I looked at the new Maytag top-loaders. The models I saw that have stainless tubs also have electronic touch panels instead of analog switches. I did find a model with analog controls that allows me to manually set the water level, but it didn't have a stainless tub. I also looked at some other brands but couldn't find what I was looking for. I began to wonder, "Doesn't anyone make what I really want?" Luckily, there is.
Alliance Laundry Systems (the maker of Speed Queen) makes a lot of laundry equipment for use in commercial applications. They have a well-known reputation for making rugged, reliable machines. The AWN542 is a no-nonsense washer made very much like the way washers were made twenty or more years ago. It's not the least expensive top loader you can buy. But then again, you won't need to spend a dime on an extended warranty because it comes with a factory three (3) year warranty. The tub is stainless steel so it will never wear out. And although it doesn't have the biggest tub at 3.3 cubic feet, my old Maytag was only 2.9 cubic feet in size. I've washed a queen size comforter in the Speed Queen and it worked just fine.
Unlike some machines that won't allow you to manually set the water level, the Speed Queen still has an adjustable switch that lets you decide this for yourself. However, I don't like the fact that even on the "Extra Large" water setting this machine doesn't fill up the tub as high as it did in the older models. This is due to newer government efficiency standards that reduced the water level in top-load washers. If you need more water in the tub you can hold down the reset switch until the machine fills up to the desired level. For a more permanent solution, you might look around on the Internet and see if anyone discusses how to adjust the water level in this machine.
The maximum spin speed is 710 RPM, which is higher than my old Maytag. I find the noise level to be about the same or a bit less than my old machine. Although it's not what I'd really call quiet, it's certainly not loud or annoying. Doing a long soak in this machine is simple...just raise the lid. When you close the lid, it picks up where it left off. By the way, that's another nice thing about a top-loader. You can easily add a missed piece of laundry to the machine during the wash cycle.
Speed Queen uses a balancing system in this washer that really works. I've washed both small and large loads, and it has never walked across the floor or even moved a fraction of an inch in the spin cycle. This model also has an extra rinse switch. Another nice feature on this machine is the Fabric Selector Switch. This feature gives you the ability to independently control the agitation and spin speed in most cycles. For example: In the Regular cycle, you can select a fast or a slow agitation speed. You can also select a fast or a slow spin speed. My only complaint about this feature is that the selectable speeds are only referenced by fabric type. For example: One of the selections is marked "Knits". You'll need to refer to the owner's manual to discover that this setting will provide you with a slow agitation speed and a fast spin speed.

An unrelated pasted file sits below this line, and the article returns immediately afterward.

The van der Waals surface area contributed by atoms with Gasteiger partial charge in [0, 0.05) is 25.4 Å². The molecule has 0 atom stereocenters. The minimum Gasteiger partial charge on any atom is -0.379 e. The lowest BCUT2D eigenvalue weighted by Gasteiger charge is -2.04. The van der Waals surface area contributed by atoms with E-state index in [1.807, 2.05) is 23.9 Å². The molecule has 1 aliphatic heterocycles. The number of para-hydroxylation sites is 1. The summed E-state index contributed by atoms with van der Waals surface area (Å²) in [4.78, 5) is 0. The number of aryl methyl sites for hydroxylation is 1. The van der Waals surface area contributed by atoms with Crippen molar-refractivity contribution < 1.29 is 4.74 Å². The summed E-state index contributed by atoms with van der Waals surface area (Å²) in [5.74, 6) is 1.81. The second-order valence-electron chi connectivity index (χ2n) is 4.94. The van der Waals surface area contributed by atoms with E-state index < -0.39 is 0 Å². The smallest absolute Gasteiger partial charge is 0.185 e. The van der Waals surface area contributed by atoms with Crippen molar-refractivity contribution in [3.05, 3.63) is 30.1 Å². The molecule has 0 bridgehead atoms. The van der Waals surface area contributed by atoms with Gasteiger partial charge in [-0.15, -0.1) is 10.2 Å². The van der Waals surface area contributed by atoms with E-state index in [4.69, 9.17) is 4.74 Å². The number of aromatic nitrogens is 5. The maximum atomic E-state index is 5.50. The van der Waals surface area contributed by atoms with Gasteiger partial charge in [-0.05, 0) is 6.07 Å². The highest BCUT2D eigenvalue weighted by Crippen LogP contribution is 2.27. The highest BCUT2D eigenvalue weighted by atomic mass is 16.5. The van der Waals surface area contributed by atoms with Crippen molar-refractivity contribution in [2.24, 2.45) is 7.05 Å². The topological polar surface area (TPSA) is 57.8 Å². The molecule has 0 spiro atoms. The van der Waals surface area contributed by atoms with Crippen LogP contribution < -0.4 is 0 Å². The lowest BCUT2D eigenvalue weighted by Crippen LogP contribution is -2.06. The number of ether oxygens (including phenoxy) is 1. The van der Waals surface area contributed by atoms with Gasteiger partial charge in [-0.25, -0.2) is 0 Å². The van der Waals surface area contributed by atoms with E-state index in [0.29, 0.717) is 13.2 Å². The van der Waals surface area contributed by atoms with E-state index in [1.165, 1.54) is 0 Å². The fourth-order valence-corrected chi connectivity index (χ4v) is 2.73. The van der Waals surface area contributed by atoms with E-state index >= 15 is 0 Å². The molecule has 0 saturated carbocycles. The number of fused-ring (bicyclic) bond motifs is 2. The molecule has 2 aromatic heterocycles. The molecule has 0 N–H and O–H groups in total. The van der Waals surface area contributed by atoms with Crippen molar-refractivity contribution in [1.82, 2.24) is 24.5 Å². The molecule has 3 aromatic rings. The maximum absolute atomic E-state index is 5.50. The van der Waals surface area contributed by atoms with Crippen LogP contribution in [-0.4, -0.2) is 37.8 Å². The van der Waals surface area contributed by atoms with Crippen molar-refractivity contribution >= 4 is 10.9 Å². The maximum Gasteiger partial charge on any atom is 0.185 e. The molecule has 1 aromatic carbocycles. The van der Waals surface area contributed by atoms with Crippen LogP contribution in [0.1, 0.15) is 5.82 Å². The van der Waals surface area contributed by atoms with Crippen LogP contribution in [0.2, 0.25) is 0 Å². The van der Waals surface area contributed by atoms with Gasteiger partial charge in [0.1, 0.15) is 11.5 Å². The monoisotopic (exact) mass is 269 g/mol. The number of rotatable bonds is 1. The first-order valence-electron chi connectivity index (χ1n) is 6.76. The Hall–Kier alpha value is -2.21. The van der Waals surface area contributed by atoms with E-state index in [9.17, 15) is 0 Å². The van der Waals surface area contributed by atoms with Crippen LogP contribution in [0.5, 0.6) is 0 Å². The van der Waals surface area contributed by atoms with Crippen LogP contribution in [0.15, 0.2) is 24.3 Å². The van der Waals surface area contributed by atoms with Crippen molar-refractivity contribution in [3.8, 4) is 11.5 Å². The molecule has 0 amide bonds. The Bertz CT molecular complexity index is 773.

Will this machine be reliable? Will it last sixteen years like my old Maytag? Only time will tell. However, I can tell you that it appears to be well built. It may not be flashy to look at, but it doesn't contain electronic touch-pad controls, a computer, or an LCD display to go bad just outside of the warranty period. In the event that something does go wrong, I don't think it's going to cost a fortune to have it fixed.
You won't find Speed Queen for sale at Best Buy, Lowe's, Home Depot, Sears, etc. They're sold mostly at independent appliance dealers who actually know something about the products they sell. And one last thing. A lot of the other machines that I looked at were made in Mexico or Korea. I like the fact that Speed Queen is made in the USA.
113 of 114 people found the following review helpful
on February 25, 2012
1 Year update
We have now used both the Washer and Dryer heavily over the past year. All my opinions and observations below have not changed. They have worked flawlessly since the day we bought them and they still look brand new.
Years ago you bought a washer and dryer and they would last at least 20 years. They were built tough and made to last. There was no HE which uses less water but in the process shreds clothes and no plastic parts or electronic controls that failed a few years after you bought them. Speed Queen is the last washer and dryer made to the old standards. They are identical to the commercial machines made for Laundromats but instead of a Coin box they have a control panel.
If you like fancy electronic controls, machines made of more plastic than steel, and don't mind being on a first name basis with your appliance repairman the Speed Queen is not for you.
But if you want a tough no-nonsense washer and dryer that cleans well and is similar to the workhorses sold in the 70's and 80's you are in the right place.
The Appliance Repairmen I talked to tell me these machines will easily last a family 25 years and probably longer. In fact, one told me he has never removed a Speed Queen Washer or Dryer regardless of age that wasn't still working.
As far as the Water Level problem- the posters are correct, it is too low. This can not be blamed on Speed Queen but is a result of the government meddling in the appliance business.